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City Council OKs buying building near East Towne for homeless men's shelter
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City Council OKs buying building near East Towne for homeless men's shelter

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In a second bid at obtaining the site, the Madison City Council approved Tuesday purchasing a vacant big-box store near East Towne Mall to serve as a homeless men's shelter.

The council voted 14-6 to buy the 31,550-square-foot building at 2002 Zeier Road for $2.6 million. The property is being billed as a temporary shelter solution for men experiencing homelessness, who currently are sheltered overnight at a city-owned building on the East Side slated to become the Public Market.

A search is ongoing for a permanent, purpose-built shelter location, and while the Zeier Road property isn't ruled out, community development director Jim O'Keefe has said it's "highly unlikely" to be chosen from the several sites being vetted.

The area's representative, Ald. Gary Halverson, 17th District, said city staff and the council are committed to finding a purpose-built shelter location, but he argued there's a "false sense of urgency" to purchase the Zeier Road property and said some of his constituents believe it will become the permanent site.

Ald. Brian Benford, 6th Distirct, said the city needs "many, many options" to address homelessness and acquiring the building broadens the city's choices.

"The first step is securing these properties," Benford said. "The first step is keeping every option on the table."

In May, the council supported buying the 2.7-acre Zeier Road property as a permanent men's shelter on a 14-5 vote. But because the action was tied to a fund transfer from the county, it failed to reach the 15-vote supermajority needed to pass.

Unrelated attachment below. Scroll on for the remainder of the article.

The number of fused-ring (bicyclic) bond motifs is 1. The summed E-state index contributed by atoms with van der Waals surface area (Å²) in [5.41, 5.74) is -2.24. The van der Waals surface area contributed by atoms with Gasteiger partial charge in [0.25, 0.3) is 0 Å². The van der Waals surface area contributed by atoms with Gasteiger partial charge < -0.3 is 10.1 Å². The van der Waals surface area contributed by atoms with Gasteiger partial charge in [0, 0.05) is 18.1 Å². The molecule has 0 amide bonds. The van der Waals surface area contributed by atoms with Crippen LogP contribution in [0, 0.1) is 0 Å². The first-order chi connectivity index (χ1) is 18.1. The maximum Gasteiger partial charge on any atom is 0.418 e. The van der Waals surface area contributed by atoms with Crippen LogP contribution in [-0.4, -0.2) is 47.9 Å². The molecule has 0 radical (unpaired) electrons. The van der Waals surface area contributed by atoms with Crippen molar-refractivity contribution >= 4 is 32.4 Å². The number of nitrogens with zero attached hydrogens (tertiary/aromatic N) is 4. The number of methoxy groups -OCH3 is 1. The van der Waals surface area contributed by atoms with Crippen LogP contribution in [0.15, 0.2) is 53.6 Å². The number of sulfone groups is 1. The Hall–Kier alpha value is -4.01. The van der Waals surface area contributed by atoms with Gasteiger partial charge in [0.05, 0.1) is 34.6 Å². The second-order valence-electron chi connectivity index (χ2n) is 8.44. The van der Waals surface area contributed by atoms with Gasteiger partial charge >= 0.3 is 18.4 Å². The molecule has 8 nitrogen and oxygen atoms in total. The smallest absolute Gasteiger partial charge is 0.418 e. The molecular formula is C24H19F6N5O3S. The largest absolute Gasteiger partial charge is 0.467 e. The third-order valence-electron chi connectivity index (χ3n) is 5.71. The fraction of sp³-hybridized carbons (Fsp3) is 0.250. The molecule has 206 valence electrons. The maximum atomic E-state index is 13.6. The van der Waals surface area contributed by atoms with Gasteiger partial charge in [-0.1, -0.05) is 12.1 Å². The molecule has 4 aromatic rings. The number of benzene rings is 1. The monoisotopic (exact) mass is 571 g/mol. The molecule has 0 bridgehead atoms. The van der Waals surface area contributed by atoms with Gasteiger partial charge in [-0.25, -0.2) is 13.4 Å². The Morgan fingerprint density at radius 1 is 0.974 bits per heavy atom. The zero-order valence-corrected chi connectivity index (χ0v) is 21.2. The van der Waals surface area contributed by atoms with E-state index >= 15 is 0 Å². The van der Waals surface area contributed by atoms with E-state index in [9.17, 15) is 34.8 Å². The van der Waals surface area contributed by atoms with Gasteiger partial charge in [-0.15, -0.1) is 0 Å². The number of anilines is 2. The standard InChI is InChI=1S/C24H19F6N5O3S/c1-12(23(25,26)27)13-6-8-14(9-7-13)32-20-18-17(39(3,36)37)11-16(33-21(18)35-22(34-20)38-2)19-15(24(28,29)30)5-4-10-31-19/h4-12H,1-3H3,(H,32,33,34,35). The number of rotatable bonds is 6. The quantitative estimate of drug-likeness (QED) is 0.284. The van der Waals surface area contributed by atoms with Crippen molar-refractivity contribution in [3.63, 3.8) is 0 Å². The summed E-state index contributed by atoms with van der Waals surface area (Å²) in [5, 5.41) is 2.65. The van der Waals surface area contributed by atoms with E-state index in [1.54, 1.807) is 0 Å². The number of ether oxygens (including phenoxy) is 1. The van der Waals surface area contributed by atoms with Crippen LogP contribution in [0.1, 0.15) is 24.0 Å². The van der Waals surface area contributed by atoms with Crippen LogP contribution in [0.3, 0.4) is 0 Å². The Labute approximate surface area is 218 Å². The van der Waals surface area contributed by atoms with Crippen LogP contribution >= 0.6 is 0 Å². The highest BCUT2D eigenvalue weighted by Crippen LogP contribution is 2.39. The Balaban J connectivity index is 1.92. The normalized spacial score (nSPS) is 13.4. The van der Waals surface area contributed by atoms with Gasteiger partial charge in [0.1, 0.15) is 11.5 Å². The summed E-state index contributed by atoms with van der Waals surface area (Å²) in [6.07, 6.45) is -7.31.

Council members who opposed making Zeier Road a permanent shelter last spring argued its distance from Downtown and homelessness service providers made it a bad choice and urged the city to keep searching for better properties. Supporters acknowledged the location wasn't ideal, but said denying the purchase would delay the opening of an urgently needed purpose-built shelter.

This time around, the $2.6 million purchase, which is funded from a land banking program, needed a simple majority of 11 votes to pass.

The city faces a potential time crunch to move the men's shelter out of the former Fleet Services building at 200 N. First St. and into another temporary location. Work is expected to begin later next year on converting the industrial garage into the Public Market but a permanent shelter could be at least two years away from opening.

"Zeier Road offers an opportunity to fill that need to make sure we're not scrambling to find a temporary shelter sometime next year," said Matt Wachter, city planning, community and economic development director.

Alds. Syed Abbas, Sheri Carter, Barbara Harrington-McKinney, Charles Myadze, Nasra Wehelie and Halverson voted against the purchase. All but Wehelie, who was excused from the May meeting, previously opposed Zeier Road becoming the permanent shelter location.

Relatedly, a proposal to buy a fire-damaged former tavern on the Far East Side for unspecified "options to address homelessness" also passed the council. The 2.1-acre property at 1902 Bartillon Drive, which is near Stoughton Road and East Washington Avenue, is set to be purchased for $855,000 through the city's land acquisition fund.

Introduced a little over two weeks ago, Halverson asked for a decision on the purchase to be delayed so neighbors could weigh in on a future use and for city staff to potentially deliver a specific plan. The council defeated the referral attempt and ultimately approved the purchase on a 19-1 vote with Halverson opposed.

Judge Doyle Square

In other action, the council amended a development agreement to allow a Chicago-based developer to transfer its rights on the 260-room hotel portion of the Judge Doyle Square project Downtown to a different developer from Minnesota.

Beitler Real Estate Services can now hand over the rights to Mortenson Development Inc. to build the nine-story hotel for the two-block, private-public redevelopment. Long in the making, the $175 million Judge Doyle Square project encompasses the block with the Madison Municipal Building and the block across South Pinckney Street where the now-razed Government East parking garage used to be.

As part of the rights transfer, the city will sell the property for the hotel to Mortenson for $4 million instead of issuing a ground lease on it. The hotel is intended to serve Monona Terrace.

Beitler has now given up rights to two of the three private components of the project — the hotel and housing on the block with the Municipal Building. The developer continues to retain rights on building a second housing component.


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